Our HOD is having all titles checked by some AQA big wig that she has as a contact. His advice so far seems to be rather contrary to all advice given by those 'in the know' on this forum. I rather feel that some advice found here is more accurate, however my HOD is insisting on doing it his way.
     
  14. GloriaSunshine

    GloriaSunshine New commenter

    I think that's stretching it. They could write as one of the actors talking about the film and why it's so popular (probably one of the most popular 'disaster movies'), but they'd probably go off task, which is definitely to write about the film.
     
  15. Eva_Smith

    Eva_Smith Established commenter

    I wonder if I could do something based on films of the Noughties. In a sort of 'Film of the Decade' sort of thing. I have next to no inspiration for this CA I must admit.
     
  16. GloriaSunshine

    GloriaSunshine New commenter

    I did a film review, 'teaching' a film and then magazine writing. Afterwards, I thought it would have been easier to do a lesson on genre and let them choose their own film. After all, it's not an essay on genre and audience; they just have to show awareness of them. I quite like the task because it's accessible to all and there's no requirement to analyse. For the more able, I think magazine writing enables them to demonstrate that they can use vocabulary and syntax for effect.
     
  17. anteater

    anteater New commenter

    The producing (so-called) creative texts tasks <u>are</u> set in stone (unlike the extended reading ones, which you can tinker with) - that's what we were told when we phoned up to check at the start of the year. - so I wouldn't risk straying too far away from the rubric.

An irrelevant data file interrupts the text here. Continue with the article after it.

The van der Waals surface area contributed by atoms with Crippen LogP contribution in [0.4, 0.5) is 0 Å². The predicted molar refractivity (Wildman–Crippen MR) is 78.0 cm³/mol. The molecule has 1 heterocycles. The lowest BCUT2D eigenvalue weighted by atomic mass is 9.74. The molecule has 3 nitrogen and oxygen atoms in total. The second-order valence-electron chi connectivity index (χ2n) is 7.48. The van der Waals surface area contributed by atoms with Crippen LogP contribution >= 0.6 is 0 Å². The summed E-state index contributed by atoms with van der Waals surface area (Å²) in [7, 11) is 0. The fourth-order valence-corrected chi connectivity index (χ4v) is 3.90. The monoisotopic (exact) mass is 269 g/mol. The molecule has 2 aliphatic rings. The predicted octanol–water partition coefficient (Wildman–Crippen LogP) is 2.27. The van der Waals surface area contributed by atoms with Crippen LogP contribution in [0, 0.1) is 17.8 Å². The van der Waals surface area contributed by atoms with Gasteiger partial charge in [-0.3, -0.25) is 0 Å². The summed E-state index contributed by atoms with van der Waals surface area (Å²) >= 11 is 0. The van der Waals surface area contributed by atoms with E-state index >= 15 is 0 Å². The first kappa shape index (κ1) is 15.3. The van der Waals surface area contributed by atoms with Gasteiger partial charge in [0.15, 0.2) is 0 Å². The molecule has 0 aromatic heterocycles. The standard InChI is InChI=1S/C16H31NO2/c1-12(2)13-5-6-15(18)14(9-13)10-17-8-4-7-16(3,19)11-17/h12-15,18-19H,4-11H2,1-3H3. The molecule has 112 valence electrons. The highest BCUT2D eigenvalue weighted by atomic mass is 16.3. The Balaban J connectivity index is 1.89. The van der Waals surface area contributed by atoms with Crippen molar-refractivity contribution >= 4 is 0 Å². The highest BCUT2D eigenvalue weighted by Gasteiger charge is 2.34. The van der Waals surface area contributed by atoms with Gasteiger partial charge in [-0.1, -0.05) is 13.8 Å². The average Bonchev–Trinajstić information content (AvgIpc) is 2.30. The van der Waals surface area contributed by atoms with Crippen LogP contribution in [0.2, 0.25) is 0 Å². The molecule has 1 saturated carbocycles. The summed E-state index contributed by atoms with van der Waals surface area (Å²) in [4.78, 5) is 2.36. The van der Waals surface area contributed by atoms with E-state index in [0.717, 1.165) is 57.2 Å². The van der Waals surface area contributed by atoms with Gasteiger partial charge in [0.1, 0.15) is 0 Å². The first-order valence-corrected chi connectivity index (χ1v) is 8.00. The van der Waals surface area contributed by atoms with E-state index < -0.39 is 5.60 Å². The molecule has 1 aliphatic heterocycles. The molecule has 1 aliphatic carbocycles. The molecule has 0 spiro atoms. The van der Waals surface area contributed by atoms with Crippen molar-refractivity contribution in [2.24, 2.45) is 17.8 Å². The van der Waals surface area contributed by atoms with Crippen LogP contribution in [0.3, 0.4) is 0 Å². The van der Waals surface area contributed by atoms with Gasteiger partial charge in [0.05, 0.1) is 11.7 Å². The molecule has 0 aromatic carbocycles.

18. Eva_Smith

    Eva_Smith Established commenter

    Right how about this for the moving image:

    "Write an article for Empire film magazine in which you debate the following statement: Modern horror films are just not scary"
    Or something similarly worded.
    I'm intending on getting them to watching a couple of 'classic' horrors such as 'Psycho' and then comparing them to more modern horror films of the "Sexy teens run away from bad man" type.
     
  19. GloriaSunshine

    GloriaSunshine New commenter

    I think that sounds fine although I would street them wards writing about one film and referring to others of the genre, rather than debating the statement.
     
  20. Eva_Smith

    Eva_Smith Established commenter

    Yeah, still working that bit out. I think I'm going to get them to pick a more recent horror film and debate if it lives up to the classics (think Psycho etc).